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Endorphins and Exercise

Posted 186 Days Ago in: Training

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That feel-good feeling associated with exercise can be directly correlated to chemicals in the brain that stimulate the body to feel this way. These neurochemicals are known as endorphins and are produced in the brain as a reaction to stress and pain. They minimise the negative impact both of these can have on your wellbeing – mind and body – and can also lead to feelings of euphoria in some cases. One of these cases is during exercise. An interview with J. Kip Matthews goes on to explain how "endorphins are also involved in natural reward circuits related to activities such as feeding, drinking, sexual activity and maternal behaviour.”

Endorphins were discovered circa 1975 when a group of scientists led by John Hughes and Hans W. Kosterlitz published an article in Nature entitled, “”Identification of two related pentapeptides from the brain with potent opiate agonist activity.”” And ever since then we have associated with these “highs”, akin to taking harmful drugs, as the brain’s way of promoting feelings of happiness.

                          

What Does This Mean For Exercise?

 

First of all, there has been a growing interest in exercise as a means to combat everything from stress to depression. A psychological study explains that exercise can be used as “a mechanism and a potential therapeutic role for exercise are suggested for treatment of pain, alcoholism, anxiety, bulimia, hypertension, addiction, depression, and anorexia nervosa.” There are definitely other factors at play, but it shouldn't mean disregarding the potential benefits of exercise that reach far beyond simply getting fit and losing weight.

 

So how do these two things tie-in?

 

Well…

 

Exercise promotes the release of endorphins.

 

A number of studies suggest that “endorphins depress ventilation and may, therefore, play a role in ventilatory regulation by carbon dioxide, hypoxia and exercise. It may also be possible that during exercise, the perception of fatigue is modulated by an increase of endorphins.” To put in simple terms, when endorphins are released, the body enters into this feel-good mode and this may be why people who engage in intense endurance activities go beyond the pain barrier and are capable of resisting the urge to quit because their perception of pain is changed by endorphins.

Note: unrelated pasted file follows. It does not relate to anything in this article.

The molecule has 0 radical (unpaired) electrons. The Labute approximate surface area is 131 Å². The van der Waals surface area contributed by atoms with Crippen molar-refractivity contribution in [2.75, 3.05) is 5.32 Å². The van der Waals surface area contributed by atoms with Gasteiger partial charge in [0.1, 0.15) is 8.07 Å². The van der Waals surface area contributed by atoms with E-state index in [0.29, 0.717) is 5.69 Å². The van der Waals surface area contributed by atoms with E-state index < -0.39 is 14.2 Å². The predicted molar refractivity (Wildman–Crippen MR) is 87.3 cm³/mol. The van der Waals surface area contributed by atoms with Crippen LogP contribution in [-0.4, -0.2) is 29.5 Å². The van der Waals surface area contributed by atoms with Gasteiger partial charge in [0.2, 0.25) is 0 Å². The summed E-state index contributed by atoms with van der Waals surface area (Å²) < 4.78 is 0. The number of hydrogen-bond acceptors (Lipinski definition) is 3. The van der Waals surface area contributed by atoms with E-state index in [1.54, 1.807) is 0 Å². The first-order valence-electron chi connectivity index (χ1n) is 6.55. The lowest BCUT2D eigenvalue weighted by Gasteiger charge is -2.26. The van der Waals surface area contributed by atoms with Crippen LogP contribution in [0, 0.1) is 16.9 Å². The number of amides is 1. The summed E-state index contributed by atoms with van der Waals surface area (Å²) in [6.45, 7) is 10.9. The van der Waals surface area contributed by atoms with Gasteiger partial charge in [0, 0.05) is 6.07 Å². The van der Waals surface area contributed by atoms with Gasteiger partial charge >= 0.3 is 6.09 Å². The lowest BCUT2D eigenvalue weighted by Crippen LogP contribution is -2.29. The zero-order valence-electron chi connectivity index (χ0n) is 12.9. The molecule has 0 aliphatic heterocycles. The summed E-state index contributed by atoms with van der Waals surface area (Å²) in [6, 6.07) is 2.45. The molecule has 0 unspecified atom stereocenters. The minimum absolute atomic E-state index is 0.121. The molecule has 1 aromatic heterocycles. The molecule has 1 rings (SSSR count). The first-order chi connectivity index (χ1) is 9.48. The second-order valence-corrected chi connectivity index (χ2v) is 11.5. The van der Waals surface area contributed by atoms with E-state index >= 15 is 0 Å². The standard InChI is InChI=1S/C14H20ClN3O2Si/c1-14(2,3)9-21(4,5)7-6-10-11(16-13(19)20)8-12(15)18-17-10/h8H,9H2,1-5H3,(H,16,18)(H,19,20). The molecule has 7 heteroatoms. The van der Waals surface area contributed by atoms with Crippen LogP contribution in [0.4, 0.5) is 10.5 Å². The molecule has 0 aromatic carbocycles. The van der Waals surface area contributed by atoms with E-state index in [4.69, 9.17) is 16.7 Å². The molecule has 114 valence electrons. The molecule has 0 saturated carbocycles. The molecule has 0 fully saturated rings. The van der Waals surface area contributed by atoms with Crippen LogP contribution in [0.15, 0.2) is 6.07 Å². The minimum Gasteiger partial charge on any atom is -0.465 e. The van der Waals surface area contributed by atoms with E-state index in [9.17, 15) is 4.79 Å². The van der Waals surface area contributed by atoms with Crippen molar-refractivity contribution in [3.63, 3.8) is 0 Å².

Notable Endorphins

 

All this talk about endorphins and exercise, but we still don’t have a grounded logic in what is being released and what it means for the mind and body.

 

Allow us to take you through two of the main neurochemicals released by various structures of the brain that promote, above all else, a reduction in pain and an increase in smiles.

 

Anandamide – this is a chemical associated with stress regulation, as a lack of it increases the likelihood of stress, studies show. What is also interesting about it is that exercise can increase levels of this, and that it may be associated with brain-derived neurotrophic factor (BDNF), which funnily enough is one of the proteins that DNAFit looks at when it comes to our stress genetic test. This protein is essential when it comes to maintaining healthy neurons and creating new ones, while the production of it is crucial when it is imperative that stress levels are lowered.

 

Serotonin – this is the main feel-good chemical that has long since been linked to cases of depression when levels are low. A boost in serotonin can mean everything when it comes to remaining motivated and feeling happy, and it just so happens that exercises promotes the release of it. Studies show that, in particular, “aerobic exercises, like running and biking, are the most likely to boost serotonin.” This may be the reason why even after a gruelling marathon, runners are still smiling through grimaces of pain – and perhaps why they somehow forget about how physically demanding the race was, keen to go again the following week.

 

Endorphins, Pain, And Staying Fit

 

So, now that we know a little more about endorphins, let’s take a look at their staying power and how it promotes the body and mind to go beyond what you perhaps thought you were capable of. We have all heard the terms “mind over matter” and “pushing your limits” and endorphins could be the reason why ordinary, average humans do extraordinary things – along with the much-loved adrenaline.

 

In terms of what’s going on in the body, a 2003 study found that “the more severe pain someone experience post-surgery, the higher their blood plasma endorphin levels.” So, endorphins respond to pain in the body, and further research shows that “exercise can have a similar effect when it comes to exercise.” Which is why we all get that extra spring in our step following an intense session of cardio – where we should be dying we tend to fly through the day walking tall and spreading love everywhere we go.

 

Research shows that “while many people started an exercise program to lose weight and improve their appearance, they continued to exercise because of the benefits to their well-being.” Once again, it can only be these endorphins. We all train for various reasons, but wouldn't do it if it felt terrible after every single session – being humans we would simply find another way that keeps us happy! Thankfully, exercise improves our mood and although you may have your training goals in mind, you’ll also find yourself coming back for a life void of stress and filled with healthy highs.

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Training Endorphins Exercise Gym Fitness

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